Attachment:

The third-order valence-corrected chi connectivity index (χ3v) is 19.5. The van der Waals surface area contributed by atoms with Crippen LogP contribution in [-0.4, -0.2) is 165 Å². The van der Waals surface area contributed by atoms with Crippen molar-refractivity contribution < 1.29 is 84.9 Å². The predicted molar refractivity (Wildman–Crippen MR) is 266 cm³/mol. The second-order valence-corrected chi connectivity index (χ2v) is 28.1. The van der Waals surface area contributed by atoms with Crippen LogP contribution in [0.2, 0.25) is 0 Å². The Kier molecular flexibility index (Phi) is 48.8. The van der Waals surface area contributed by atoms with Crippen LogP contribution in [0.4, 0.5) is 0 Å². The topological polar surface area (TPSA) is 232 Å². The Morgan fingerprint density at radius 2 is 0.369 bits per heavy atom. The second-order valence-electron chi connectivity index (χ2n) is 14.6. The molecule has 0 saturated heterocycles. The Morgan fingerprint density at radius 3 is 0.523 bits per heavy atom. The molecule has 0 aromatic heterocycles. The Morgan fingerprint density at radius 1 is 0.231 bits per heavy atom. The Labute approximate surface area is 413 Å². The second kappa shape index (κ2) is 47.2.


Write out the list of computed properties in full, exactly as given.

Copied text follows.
The third-order valence-corrected chi connectivity index (χ3v) is 19.5. The van der Waals surface area contributed by atoms with Crippen LogP contribution in [-0.4, -0.2) is 165 Å². The van der Waals surface area contributed by atoms with Crippen molar-refractivity contribution < 1.29 is 84.9 Å². The predicted molar refractivity (Wildman–Crippen MR) is 266 cm³/mol. The second-order valence-corrected chi connectivity index (χ2v) is 28.1. The van der Waals surface area contributed by atoms with Crippen LogP contribution in [0.2, 0.25) is 0 Å². The Kier molecular flexibility index (Phi) is 48.8. The van der Waals surface area contributed by atoms with Crippen LogP contribution in [0.4, 0.5) is 0 Å². The topological polar surface area (TPSA) is 232 Å². The Morgan fingerprint density at radius 2 is 0.369 bits per heavy atom. The second-order valence-electron chi connectivity index (χ2n) is 14.6. The molecule has 0 saturated heterocycles. The Morgan fingerprint density at radius 3 is 0.523 bits per heavy atom. The molecule has 0 aromatic heterocycles. The Morgan fingerprint density at radius 1 is 0.231 bits per heavy atom. The Labute approximate surface area is 413 Å². The second kappa shape index (κ2) is 47.2.